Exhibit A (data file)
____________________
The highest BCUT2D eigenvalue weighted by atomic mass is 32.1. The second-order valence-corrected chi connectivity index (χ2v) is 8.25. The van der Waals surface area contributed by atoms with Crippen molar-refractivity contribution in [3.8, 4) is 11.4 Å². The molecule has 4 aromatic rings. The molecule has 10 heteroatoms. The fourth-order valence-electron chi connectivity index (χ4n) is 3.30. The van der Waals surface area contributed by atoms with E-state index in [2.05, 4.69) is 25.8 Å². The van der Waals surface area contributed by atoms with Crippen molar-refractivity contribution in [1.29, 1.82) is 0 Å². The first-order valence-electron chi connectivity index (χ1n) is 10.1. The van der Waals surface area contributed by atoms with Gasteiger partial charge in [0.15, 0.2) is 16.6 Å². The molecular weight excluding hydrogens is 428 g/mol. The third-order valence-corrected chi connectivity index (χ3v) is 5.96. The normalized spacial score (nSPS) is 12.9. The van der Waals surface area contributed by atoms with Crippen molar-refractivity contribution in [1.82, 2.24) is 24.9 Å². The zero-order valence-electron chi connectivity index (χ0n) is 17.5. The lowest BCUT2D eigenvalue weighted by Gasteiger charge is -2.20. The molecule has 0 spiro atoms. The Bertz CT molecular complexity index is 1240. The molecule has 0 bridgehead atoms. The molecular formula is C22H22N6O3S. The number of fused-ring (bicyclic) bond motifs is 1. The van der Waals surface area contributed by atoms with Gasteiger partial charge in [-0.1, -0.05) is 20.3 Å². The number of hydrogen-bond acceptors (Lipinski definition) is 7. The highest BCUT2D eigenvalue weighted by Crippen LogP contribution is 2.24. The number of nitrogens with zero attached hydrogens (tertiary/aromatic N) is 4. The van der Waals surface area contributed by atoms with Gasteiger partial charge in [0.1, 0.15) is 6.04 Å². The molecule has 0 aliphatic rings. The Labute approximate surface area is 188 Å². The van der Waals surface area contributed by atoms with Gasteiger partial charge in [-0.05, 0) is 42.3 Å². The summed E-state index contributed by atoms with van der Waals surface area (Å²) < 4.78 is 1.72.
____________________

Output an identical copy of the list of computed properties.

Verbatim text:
The highest BCUT2D eigenvalue weighted by atomic mass is 32.1. The second-order valence-corrected chi connectivity index (χ2v) is 8.25. The van der Waals surface area contributed by atoms with Crippen molar-refractivity contribution in [3.8, 4) is 11.4 Å². The molecule has 4 aromatic rings. The molecule has 10 heteroatoms. The fourth-order valence-electron chi connectivity index (χ4n) is 3.30. The van der Waals surface area contributed by atoms with E-state index in [2.05, 4.69) is 25.8 Å². The van der Waals surface area contributed by atoms with Crippen molar-refractivity contribution in [1.29, 1.82) is 0 Å². The first-order valence-electron chi connectivity index (χ1n) is 10.1. The van der Waals surface area contributed by atoms with Gasteiger partial charge in [0.15, 0.2) is 16.6 Å². The molecular weight excluding hydrogens is 428 g/mol. The third-order valence-corrected chi connectivity index (χ3v) is 5.96. The normalized spacial score (nSPS) is 12.9. The van der Waals surface area contributed by atoms with Crippen molar-refractivity contribution in [1.82, 2.24) is 24.9 Å². The zero-order valence-electron chi connectivity index (χ0n) is 17.5. The lowest BCUT2D eigenvalue weighted by Gasteiger charge is -2.20. The molecule has 0 spiro atoms. The Bertz CT molecular complexity index is 1240. The molecule has 0 bridgehead atoms. The molecular formula is C22H22N6O3S. The number of fused-ring (bicyclic) bond motifs is 1. The van der Waals surface area contributed by atoms with Gasteiger partial charge in [-0.1, -0.05) is 20.3 Å². The number of hydrogen-bond acceptors (Lipinski definition) is 7. The highest BCUT2D eigenvalue weighted by Crippen LogP contribution is 2.24. The number of nitrogens with zero attached hydrogens (tertiary/aromatic N) is 4. The van der Waals surface area contributed by atoms with Gasteiger partial charge in [0.1, 0.15) is 6.04 Å². The molecule has 0 aliphatic rings. The Labute approximate surface area is 188 Å². The van der Waals surface area contributed by atoms with Gasteiger partial charge in [-0.05, 0) is 42.3 Å². The summed E-state index contributed by atoms with van der Waals surface area (Å²) < 4.78 is 1.72.